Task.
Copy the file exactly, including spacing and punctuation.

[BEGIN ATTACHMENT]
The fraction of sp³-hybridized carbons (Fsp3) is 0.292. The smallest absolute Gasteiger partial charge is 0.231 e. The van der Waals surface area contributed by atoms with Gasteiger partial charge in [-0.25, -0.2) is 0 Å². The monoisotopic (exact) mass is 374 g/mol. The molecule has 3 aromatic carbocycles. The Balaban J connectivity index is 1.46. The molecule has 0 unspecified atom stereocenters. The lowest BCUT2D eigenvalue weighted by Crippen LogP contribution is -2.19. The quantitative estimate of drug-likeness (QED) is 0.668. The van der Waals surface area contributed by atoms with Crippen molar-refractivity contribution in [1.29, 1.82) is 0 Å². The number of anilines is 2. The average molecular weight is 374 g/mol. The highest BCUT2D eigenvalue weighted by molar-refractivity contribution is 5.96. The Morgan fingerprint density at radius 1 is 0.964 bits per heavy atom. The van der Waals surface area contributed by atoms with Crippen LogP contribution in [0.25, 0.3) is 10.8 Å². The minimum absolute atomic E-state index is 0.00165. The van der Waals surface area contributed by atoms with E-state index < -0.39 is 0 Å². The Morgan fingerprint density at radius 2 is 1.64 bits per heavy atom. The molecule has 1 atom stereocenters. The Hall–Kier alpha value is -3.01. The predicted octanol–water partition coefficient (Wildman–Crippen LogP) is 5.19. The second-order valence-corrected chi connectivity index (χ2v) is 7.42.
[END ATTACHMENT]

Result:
The fraction of sp³-hybridized carbons (Fsp3) is 0.292. The smallest absolute Gasteiger partial charge is 0.231 e. The van der Waals surface area contributed by atoms with Gasteiger partial charge in [-0.25, -0.2) is 0 Å². The monoisotopic (exact) mass is 374 g/mol. The molecule has 3 aromatic carbocycles. The Balaban J connectivity index is 1.46. The molecule has 0 unspecified atom stereocenters. The lowest BCUT2D eigenvalue weighted by Crippen LogP contribution is -2.19. The quantitative estimate of drug-likeness (QED) is 0.668. The van der Waals surface area contributed by atoms with Crippen molar-refractivity contribution in [1.29, 1.82) is 0 Å². The number of anilines is 2. The average molecular weight is 374 g/mol. The highest BCUT2D eigenvalue weighted by molar-refractivity contribution is 5.96. The Morgan fingerprint density at radius 1 is 0.964 bits per heavy atom. The van der Waals surface area contributed by atoms with Crippen LogP contribution in [0.25, 0.3) is 10.8 Å². The minimum absolute atomic E-state index is 0.00165. The van der Waals surface area contributed by atoms with E-state index < -0.39 is 0 Å². The Morgan fingerprint density at radius 2 is 1.64 bits per heavy atom. The molecule has 1 atom stereocenters. The Hall–Kier alpha value is -3.01. The predicted octanol–water partition coefficient (Wildman–Crippen LogP) is 5.19. The second-order valence-corrected chi connectivity index (χ2v) is 7.42.